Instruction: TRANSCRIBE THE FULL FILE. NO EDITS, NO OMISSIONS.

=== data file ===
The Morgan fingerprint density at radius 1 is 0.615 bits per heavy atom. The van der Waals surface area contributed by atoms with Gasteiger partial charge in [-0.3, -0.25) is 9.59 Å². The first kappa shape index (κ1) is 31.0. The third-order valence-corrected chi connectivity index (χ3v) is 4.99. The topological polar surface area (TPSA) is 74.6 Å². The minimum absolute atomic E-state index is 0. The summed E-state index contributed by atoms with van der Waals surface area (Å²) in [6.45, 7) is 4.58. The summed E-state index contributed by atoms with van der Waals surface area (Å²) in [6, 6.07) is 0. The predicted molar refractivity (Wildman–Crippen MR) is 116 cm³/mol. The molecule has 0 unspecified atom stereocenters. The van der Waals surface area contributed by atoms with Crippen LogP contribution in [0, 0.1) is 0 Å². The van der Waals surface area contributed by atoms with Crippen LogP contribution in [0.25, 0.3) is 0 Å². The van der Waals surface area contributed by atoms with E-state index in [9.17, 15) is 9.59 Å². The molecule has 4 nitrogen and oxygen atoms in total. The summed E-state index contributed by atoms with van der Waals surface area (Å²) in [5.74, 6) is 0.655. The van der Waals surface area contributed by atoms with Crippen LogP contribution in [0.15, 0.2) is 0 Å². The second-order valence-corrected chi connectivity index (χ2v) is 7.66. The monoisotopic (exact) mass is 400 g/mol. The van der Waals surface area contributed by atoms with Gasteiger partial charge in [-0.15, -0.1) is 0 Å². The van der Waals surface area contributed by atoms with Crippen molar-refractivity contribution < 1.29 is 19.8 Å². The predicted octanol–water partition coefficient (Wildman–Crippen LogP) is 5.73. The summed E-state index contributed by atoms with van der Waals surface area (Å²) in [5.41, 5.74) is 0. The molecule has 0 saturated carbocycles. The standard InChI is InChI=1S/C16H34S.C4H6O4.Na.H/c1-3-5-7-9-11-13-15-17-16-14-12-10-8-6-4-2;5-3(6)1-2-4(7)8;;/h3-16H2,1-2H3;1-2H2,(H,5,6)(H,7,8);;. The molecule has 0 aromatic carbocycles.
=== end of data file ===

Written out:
The Morgan fingerprint density at radius 1 is 0.615 bits per heavy atom. The van der Waals surface area contributed by atoms with Gasteiger partial charge in [-0.3, -0.25) is 9.59 Å². The first kappa shape index (κ1) is 31.0. The third-order valence-corrected chi connectivity index (χ3v) is 4.99. The topological polar surface area (TPSA) is 74.6 Å². The minimum absolute atomic E-state index is 0. The summed E-state index contributed by atoms with van der Waals surface area (Å²) in [6.45, 7) is 4.58. The summed E-state index contributed by atoms with van der Waals surface area (Å²) in [6, 6.07) is 0. The predicted molar refractivity (Wildman–Crippen MR) is 116 cm³/mol. The molecule has 0 unspecified atom stereocenters. The van der Waals surface area contributed by atoms with Crippen LogP contribution in [0, 0.1) is 0 Å². The van der Waals surface area contributed by atoms with Crippen LogP contribution in [0.25, 0.3) is 0 Å². The van der Waals surface area contributed by atoms with E-state index in [9.17, 15) is 9.59 Å². The molecule has 4 nitrogen and oxygen atoms in total. The summed E-state index contributed by atoms with van der Waals surface area (Å²) in [5.74, 6) is 0.655. The van der Waals surface area contributed by atoms with Crippen LogP contribution in [0.15, 0.2) is 0 Å². The second-order valence-corrected chi connectivity index (χ2v) is 7.66. The monoisotopic (exact) mass is 400 g/mol. The van der Waals surface area contributed by atoms with Gasteiger partial charge in [-0.15, -0.1) is 0 Å². The van der Waals surface area contributed by atoms with Crippen molar-refractivity contribution < 1.29 is 19.8 Å². The predicted octanol–water partition coefficient (Wildman–Crippen LogP) is 5.73. The summed E-state index contributed by atoms with van der Waals surface area (Å²) in [5.41, 5.74) is 0. The molecule has 0 saturated carbocycles. The standard InChI is InChI=1S/C16H34S.C4H6O4.Na.H/c1-3-5-7-9-11-13-15-17-16-14-12-10-8-6-4-2;5-3(6)1-2-4(7)8;;/h3-16H2,1-2H3;1-2H2,(H,5,6)(H,7,8);;. The molecule has 0 aromatic carbocycles.